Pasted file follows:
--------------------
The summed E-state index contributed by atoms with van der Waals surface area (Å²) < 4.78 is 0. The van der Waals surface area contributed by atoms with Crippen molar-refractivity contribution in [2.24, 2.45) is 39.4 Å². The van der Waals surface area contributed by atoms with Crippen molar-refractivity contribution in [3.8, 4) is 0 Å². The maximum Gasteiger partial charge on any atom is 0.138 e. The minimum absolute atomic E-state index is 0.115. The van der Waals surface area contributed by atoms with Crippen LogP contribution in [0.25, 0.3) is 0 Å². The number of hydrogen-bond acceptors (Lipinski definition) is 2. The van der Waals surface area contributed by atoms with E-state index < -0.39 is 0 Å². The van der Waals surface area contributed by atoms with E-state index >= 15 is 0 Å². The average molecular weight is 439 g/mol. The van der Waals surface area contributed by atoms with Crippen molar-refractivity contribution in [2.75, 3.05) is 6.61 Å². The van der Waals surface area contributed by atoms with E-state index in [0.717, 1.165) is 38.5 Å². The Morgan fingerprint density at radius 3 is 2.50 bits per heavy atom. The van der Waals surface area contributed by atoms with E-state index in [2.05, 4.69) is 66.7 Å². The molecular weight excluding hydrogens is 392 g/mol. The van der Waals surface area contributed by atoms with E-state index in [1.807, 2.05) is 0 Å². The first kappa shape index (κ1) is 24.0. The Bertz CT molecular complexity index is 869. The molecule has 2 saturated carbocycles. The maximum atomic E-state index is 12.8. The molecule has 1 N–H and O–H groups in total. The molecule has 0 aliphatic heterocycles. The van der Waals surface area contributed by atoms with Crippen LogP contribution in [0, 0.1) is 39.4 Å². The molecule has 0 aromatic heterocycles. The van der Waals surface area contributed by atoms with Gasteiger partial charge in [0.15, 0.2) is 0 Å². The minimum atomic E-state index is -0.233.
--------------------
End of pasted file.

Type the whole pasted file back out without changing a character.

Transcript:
The summed E-state index contributed by atoms with van der Waals surface area (Å²) < 4.78 is 0. The van der Waals surface area contributed by atoms with Crippen molar-refractivity contribution in [2.24, 2.45) is 39.4 Å². The van der Waals surface area contributed by atoms with Crippen molar-refractivity contribution in [3.8, 4) is 0 Å². The maximum Gasteiger partial charge on any atom is 0.138 e. The minimum absolute atomic E-state index is 0.115. The van der Waals surface area contributed by atoms with Crippen LogP contribution in [0.25, 0.3) is 0 Å². The number of hydrogen-bond acceptors (Lipinski definition) is 2. The van der Waals surface area contributed by atoms with E-state index < -0.39 is 0 Å². The van der Waals surface area contributed by atoms with E-state index >= 15 is 0 Å². The average molecular weight is 439 g/mol. The van der Waals surface area contributed by atoms with Crippen molar-refractivity contribution in [2.75, 3.05) is 6.61 Å². The van der Waals surface area contributed by atoms with E-state index in [0.717, 1.165) is 38.5 Å². The Morgan fingerprint density at radius 3 is 2.50 bits per heavy atom. The van der Waals surface area contributed by atoms with E-state index in [2.05, 4.69) is 66.7 Å². The molecular weight excluding hydrogens is 392 g/mol. The van der Waals surface area contributed by atoms with E-state index in [1.807, 2.05) is 0 Å². The first kappa shape index (κ1) is 24.0. The Bertz CT molecular complexity index is 869. The molecule has 2 saturated carbocycles. The maximum atomic E-state index is 12.8. The molecule has 1 N–H and O–H groups in total. The molecule has 0 aliphatic heterocycles. The van der Waals surface area contributed by atoms with Crippen LogP contribution in [0, 0.1) is 39.4 Å². The molecule has 0 aromatic heterocycles. The van der Waals surface area contributed by atoms with Gasteiger partial charge in [0.15, 0.2) is 0 Å². The minimum atomic E-state index is -0.233.